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Yosemite National Park: Hiking in the Mariposa Grove of Giant Sequoias

The “Grizzly Giant” in the Mariposa Grove, Yosemite National Park

The state of California has some pretty remarkable scenery.  Where else can you find the world’s …

  • Oldest trees (bristle-cone pines)
  • Tallest trees (redwoods)
  • Largest/most massive trees (sequoias)…

…but in California?  I know it’s a rhetorical question, but there’s no area I know of that offers such variety.

As one might imagine, to walk in a grove of giant sequoias is a most memorable experience.  If you’ve never felt small and insignificant in life, you likely will when you stand beside an ancient sequoia tree.   The largest density of sequoia trees is in California’s Sequoia National Park, south of Yosemite, including the tree known as “General Sherman”, the world’s largest living thing.  Yosemite National Park has two groves of giant sequoias, including the very accessible Mariposa Grove at the southern end of the park, about a 20 minute drive from the Wawona hotel.

Giant sequoias live for over 2,000 years so some of the trees you’ll see during your hike were alive when Jesus walked the earth.  They can be more than 270 ft (80 m) tall and more than 33 ft (10 m) wide.  The largest trees have a trunk volume of 50,000 cubic feet.   It’s hard to fathom how huge they are from a distance.  You really need to be beside them and see their broad girth and look up at them as they reach to the sky to appreciate their massive size.

Despite their immensity, sequoias have a shallow root system usually less than  6 ft (2 meters) deep, but the roots can spread over a large area — half an acre or more.  The trees are extremely resistant to mold and fungus, and when they fall it takes centuries for them to decompose.   They do not make good timber-wood trees as they tend to shatter into many pieces when they are cut down; those few sequoias that were harvested (you can see their massive stumps in “Stump Basin” down by Sequoia National Park) ended up being used for roof shingles, fence pickets and toothpicks; a humble end for something so magnificent in life!

There are 300 sequoia trees in the Mariposa grove, several of which are specifically named (eg. Fallen Monarch,  Clothespin tree, Bachelor and Three Graces — one massive sequoia surrounded by three smaller ones).  The most impressive specimen in the grove is the the 2,700-year-old Grizzly Giant, in my opinion by itself enough of a reason to go on the hike.  It is 209 ft tall and has a diameter of almost 30 ft. (9 m).  Some of its branches are more than 2 meters across (and  these branches would by themselves be impressive trees)!  As with many sequoias, you can see fire damage on its lower trunk; sequoias are quite fire resistant and with time the bark grows over burnt areas, like a skin cut healing itself.   Fire is important in the tree’s life cycle as the heat opens the sequoia cones and clears brush to help the seeds germinate.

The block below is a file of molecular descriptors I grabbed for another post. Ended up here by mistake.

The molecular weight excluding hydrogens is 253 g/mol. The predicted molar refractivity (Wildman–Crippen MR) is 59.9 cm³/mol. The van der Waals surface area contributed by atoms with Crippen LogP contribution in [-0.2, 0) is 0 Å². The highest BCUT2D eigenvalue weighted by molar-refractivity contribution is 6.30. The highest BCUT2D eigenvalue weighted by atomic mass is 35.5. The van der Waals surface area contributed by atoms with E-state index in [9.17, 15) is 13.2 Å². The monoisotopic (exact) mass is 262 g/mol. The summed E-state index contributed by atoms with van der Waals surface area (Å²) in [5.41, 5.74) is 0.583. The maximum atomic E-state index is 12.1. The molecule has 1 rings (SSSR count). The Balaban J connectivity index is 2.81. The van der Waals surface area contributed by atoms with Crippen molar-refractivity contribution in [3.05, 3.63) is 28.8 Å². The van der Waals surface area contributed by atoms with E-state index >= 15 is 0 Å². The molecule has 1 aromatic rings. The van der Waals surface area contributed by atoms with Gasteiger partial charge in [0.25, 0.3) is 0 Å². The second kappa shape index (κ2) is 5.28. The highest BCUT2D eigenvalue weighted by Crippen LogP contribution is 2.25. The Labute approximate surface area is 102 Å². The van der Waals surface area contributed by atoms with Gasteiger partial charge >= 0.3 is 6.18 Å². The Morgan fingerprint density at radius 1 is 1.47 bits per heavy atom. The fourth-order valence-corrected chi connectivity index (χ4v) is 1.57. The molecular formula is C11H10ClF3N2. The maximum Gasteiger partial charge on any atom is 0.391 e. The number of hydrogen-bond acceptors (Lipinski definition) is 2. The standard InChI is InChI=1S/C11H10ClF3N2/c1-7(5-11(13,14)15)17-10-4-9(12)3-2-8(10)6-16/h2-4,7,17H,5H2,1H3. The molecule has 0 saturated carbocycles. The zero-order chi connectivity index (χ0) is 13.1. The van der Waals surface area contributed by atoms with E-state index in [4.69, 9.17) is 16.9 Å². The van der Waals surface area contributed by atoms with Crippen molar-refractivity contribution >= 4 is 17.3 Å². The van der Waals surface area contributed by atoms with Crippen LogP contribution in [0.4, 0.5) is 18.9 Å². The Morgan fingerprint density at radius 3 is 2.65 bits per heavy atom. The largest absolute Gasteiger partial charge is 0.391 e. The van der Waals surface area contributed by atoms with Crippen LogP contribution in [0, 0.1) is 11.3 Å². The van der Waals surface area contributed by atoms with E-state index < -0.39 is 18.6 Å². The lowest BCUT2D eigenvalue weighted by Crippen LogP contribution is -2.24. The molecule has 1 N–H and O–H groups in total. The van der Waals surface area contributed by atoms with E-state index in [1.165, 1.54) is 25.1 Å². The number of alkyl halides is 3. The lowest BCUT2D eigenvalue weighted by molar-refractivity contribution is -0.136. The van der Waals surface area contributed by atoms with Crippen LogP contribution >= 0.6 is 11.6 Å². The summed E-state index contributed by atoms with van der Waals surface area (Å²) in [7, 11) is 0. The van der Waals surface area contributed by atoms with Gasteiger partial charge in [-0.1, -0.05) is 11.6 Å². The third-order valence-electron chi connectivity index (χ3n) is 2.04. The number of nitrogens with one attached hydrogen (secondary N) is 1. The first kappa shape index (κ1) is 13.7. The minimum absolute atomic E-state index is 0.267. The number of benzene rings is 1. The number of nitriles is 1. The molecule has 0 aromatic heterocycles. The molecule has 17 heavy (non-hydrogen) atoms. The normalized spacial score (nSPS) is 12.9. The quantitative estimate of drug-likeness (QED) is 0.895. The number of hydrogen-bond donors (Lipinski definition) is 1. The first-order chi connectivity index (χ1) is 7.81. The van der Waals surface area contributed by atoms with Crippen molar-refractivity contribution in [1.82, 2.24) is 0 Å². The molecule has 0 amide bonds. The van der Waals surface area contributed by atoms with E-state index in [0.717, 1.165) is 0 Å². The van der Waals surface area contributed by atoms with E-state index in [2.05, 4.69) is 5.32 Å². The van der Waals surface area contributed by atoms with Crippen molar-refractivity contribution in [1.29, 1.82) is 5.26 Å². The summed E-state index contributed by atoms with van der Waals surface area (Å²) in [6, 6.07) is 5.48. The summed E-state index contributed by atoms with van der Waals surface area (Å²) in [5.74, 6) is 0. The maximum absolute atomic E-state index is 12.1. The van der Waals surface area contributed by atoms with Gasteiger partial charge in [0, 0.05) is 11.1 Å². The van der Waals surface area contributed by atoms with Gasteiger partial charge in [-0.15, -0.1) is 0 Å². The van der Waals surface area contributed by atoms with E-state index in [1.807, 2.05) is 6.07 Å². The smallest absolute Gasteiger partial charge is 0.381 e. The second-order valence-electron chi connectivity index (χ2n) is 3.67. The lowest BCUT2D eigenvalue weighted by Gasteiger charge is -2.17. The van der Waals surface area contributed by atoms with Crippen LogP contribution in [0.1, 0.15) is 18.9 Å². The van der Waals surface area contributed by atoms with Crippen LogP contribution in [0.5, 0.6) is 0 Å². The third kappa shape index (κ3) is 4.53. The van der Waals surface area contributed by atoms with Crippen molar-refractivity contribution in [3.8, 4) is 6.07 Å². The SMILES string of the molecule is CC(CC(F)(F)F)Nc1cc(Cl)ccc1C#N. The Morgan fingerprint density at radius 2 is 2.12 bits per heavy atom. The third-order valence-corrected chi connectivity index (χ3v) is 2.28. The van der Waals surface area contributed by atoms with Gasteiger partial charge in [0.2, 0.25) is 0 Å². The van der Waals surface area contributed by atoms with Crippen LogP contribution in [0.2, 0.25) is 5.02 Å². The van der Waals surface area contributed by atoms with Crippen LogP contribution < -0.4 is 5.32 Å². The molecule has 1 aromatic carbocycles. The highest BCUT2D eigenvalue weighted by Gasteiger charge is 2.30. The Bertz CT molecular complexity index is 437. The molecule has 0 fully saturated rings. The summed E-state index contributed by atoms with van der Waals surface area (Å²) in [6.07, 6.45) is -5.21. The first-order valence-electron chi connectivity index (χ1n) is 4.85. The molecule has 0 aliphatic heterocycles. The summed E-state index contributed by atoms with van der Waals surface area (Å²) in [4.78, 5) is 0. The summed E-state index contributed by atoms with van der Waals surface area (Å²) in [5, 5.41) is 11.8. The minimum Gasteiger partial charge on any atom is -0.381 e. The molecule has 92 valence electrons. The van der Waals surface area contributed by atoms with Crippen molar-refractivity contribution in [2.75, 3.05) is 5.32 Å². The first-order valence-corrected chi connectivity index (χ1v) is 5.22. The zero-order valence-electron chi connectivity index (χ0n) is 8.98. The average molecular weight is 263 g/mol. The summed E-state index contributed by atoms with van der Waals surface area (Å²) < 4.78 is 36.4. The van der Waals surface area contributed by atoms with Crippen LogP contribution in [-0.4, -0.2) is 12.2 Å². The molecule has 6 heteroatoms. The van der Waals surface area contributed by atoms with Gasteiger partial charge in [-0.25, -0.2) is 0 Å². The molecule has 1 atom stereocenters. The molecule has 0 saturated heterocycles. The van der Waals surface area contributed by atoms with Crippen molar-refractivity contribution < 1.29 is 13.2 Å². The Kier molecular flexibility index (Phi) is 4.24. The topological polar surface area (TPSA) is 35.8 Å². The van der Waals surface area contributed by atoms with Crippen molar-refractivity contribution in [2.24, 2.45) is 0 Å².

Not how small the people are against the trunk of this giant

Upper Mariposa Grove:  Note how small the people are against the trunk of these giants

The walk is a fairly gentle uphill climb, with some flat areas.  The forest is not thick so you can easily see the sequoia trees.  A really special place is the Upper Grove.  This area has a large meadow containing some extremely large sequoias, as well as a small museum.  I really enjoy visiting this peaceful place, although there are many hikers on the trail so you won’t be alone.

There are a number of options to hiking here.  You can walk uphill to the Upper Grove, walk just part of the way (many people go to the Grizzly Giant) and back, take a tram uphill and walk back down stopping at all the major trees (or for that matter take the tram both ways, but then that’s not a hike!)  The following map (courtesy of the National Park System) presents some of the options as well as trail highlights:

Trail Map of the Mariposa Grove (Courtesy of the National Park Service)


Some common destinations for hikes:

  • Grizzly Giant: 1.6 miles (2.5 km) round-trip (easy)
  • Wawona Point: 6 miles (9.6 km) round-trip (moderate)
  • Outer Loop Trail: 6.9 miles (11 km) loop (moderate — less commonly hiked)

A note of caution.  The parking lot at the Mariposa Grove is not large and fills up quickly.  So if you want to drive to the Grove get here early to ensure a parking spot.  If you come later, you’re better off parking at the Wawona hotel and taking the shuttle over.  If you want to take transportation to the Upper Grove, you need to buy tram tickets at the gift shop

I love the sequoia forest!  Some more of the sights from the Mariposa Grove follow:


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